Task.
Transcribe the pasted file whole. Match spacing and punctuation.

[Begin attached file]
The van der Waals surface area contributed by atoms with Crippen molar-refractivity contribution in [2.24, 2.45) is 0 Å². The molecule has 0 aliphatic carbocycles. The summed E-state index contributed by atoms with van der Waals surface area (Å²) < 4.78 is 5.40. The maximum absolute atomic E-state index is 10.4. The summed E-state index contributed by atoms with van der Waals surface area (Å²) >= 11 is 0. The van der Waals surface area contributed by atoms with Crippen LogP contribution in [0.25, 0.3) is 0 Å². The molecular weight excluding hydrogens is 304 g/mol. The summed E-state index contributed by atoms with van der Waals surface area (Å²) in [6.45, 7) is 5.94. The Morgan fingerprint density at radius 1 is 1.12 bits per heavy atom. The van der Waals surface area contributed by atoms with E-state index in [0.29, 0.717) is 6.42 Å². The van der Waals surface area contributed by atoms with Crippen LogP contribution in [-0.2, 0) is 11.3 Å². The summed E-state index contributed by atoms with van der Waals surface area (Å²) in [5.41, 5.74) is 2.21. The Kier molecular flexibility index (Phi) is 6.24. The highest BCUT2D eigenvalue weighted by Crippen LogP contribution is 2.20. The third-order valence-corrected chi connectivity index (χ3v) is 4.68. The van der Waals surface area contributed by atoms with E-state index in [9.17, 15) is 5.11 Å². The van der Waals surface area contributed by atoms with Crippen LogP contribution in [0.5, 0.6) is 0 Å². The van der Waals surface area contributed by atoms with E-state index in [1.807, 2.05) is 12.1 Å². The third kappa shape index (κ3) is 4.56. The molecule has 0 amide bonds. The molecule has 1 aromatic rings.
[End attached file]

The van der Waals surface area contributed by atoms with Crippen molar-refractivity contribution in [2.24, 2.45) is 0 Å². The molecule has 0 aliphatic carbocycles. The summed E-state index contributed by atoms with van der Waals surface area (Å²) < 4.78 is 5.40. The maximum absolute atomic E-state index is 10.4. The summed E-state index contributed by atoms with van der Waals surface area (Å²) >= 11 is 0. The van der Waals surface area contributed by atoms with Crippen LogP contribution in [0.25, 0.3) is 0 Å². The molecular weight excluding hydrogens is 304 g/mol. The summed E-state index contributed by atoms with van der Waals surface area (Å²) in [6.45, 7) is 5.94. The Morgan fingerprint density at radius 1 is 1.12 bits per heavy atom. The van der Waals surface area contributed by atoms with E-state index in [0.29, 0.717) is 6.42 Å². The van der Waals surface area contributed by atoms with Crippen LogP contribution in [-0.2, 0) is 11.3 Å². The summed E-state index contributed by atoms with van der Waals surface area (Å²) in [5.41, 5.74) is 2.21. The Kier molecular flexibility index (Phi) is 6.24. The highest BCUT2D eigenvalue weighted by Crippen LogP contribution is 2.20. The third-order valence-corrected chi connectivity index (χ3v) is 4.68. The van der Waals surface area contributed by atoms with E-state index in [9.17, 15) is 5.11 Å². The van der Waals surface area contributed by atoms with Crippen LogP contribution in [0.5, 0.6) is 0 Å². The van der Waals surface area contributed by atoms with E-state index in [1.807, 2.05) is 12.1 Å². The third kappa shape index (κ3) is 4.56. The molecule has 0 amide bonds. The molecule has 1 aromatic rings.